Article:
/  04.07.2021

Researchers are seeing promising results in the early stages of a clinical trial for a vaccine against HIV, the virus that causes AIDS if left untreated, Good Morning America reports. According to the outlet, the International AIDS Vaccine Initiative and The Scripps Research Institute in La Jolla, California are collaborating with companies like Moderna, which created a vaccine against COVID-19, on the preventative medicine.

“These are very early studies. But nonetheless, they are provocative,” Dr. William Schaffner of Vanderbilt University, who was not involved in the clinical trial, told GMA.

According to the outlet, researches are looking into how mRNA technology, which was used in developing the COVID-19 vaccine, could be used to further develop a vaccine against HIV.

Although the vaccine still needs to be tested in larger studies and the clinical trials are only in their early stages, the drug’s promising results are a huge win for researchers, who have been working for over 30 years to create an HIV vaccine.

“This is a very innovative approach to developing a vaccine that hasn’t been done before,” Schaffner adding, describing the new vaccine candidate as “kind of a culmination of 21st century science.”

A vaccine has been difficult for researchers to create because of the HIV virus’ rapid mutation. The virus also has a variety of different subtypes, meaning that a vaccine created to prevent one subtype may not work against another. However, the vaccine that researchers are currently trialing addresses this issue by helping the body to create “broadly neutralizing antibodies,” which could fight off multiple HIV variants and mutations.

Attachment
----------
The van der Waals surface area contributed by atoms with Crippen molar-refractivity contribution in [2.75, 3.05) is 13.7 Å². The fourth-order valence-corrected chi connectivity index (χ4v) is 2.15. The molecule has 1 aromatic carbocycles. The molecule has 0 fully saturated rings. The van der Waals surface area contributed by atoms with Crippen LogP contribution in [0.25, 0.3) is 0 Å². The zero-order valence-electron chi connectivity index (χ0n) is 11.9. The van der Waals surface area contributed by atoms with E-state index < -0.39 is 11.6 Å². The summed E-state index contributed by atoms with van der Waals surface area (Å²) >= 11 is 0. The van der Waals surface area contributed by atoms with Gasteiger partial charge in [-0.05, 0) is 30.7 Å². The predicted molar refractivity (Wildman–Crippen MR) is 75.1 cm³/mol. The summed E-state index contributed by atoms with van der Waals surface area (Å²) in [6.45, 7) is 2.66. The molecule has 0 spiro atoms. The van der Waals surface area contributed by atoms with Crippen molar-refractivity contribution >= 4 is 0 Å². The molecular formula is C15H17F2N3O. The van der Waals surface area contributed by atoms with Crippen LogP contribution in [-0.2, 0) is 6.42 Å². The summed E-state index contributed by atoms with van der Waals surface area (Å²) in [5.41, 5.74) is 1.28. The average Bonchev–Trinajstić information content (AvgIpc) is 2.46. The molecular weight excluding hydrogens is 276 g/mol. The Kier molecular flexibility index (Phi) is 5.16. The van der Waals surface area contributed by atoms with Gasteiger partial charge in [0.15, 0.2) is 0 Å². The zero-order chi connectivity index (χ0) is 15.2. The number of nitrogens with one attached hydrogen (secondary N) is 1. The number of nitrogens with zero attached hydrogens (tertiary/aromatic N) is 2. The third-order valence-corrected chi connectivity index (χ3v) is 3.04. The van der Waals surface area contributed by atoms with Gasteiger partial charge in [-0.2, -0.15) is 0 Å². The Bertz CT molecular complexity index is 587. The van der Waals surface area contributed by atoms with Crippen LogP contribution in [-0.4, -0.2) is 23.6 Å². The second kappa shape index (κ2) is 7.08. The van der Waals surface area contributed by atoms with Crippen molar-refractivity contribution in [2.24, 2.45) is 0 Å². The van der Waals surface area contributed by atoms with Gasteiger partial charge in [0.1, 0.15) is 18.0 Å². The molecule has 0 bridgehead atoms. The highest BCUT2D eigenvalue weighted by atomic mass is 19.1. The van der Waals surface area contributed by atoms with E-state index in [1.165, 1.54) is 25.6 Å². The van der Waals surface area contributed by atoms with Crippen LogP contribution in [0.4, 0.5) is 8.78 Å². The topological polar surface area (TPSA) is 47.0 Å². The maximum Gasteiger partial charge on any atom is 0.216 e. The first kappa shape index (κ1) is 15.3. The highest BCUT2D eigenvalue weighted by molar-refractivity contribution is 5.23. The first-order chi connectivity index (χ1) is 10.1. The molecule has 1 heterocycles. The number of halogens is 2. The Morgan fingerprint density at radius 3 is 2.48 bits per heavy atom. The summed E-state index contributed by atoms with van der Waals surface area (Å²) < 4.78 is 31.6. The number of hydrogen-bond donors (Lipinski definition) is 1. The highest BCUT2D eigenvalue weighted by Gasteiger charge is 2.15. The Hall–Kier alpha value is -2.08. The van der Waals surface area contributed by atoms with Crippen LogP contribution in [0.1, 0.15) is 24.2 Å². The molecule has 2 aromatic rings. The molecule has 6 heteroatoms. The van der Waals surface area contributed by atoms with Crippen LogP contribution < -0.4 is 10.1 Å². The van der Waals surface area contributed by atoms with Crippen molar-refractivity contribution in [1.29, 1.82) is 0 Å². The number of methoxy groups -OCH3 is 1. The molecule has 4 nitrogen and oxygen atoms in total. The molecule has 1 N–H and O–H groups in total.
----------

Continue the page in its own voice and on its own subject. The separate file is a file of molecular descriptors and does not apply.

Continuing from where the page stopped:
“[This] basically means these antibodies are able to potently block infection of diverse HIV variants, and that is the key goal,” Dr. Mark Feinberg, the CEO of the International AIDS Vaccine Initiative, said.

GMA reports that the vaccine’s phase one clinical trial is currently underway. In the trial, a total of 48 healthy adults received two doses of either the vaccine or a placebo spaced two months apart. Researchers say preliminary data showed that 97 percent of adults who received the vaccine had immune systems that may be able to create the broadly neutralizing antibodies.

“The broadly neutralizing antibody is important because the virus can mutate so rapidly that they need something that’s a shotgun, not a rifle… to prevent a whole variety of different kinds of HIV configurations,” Schaffner added.


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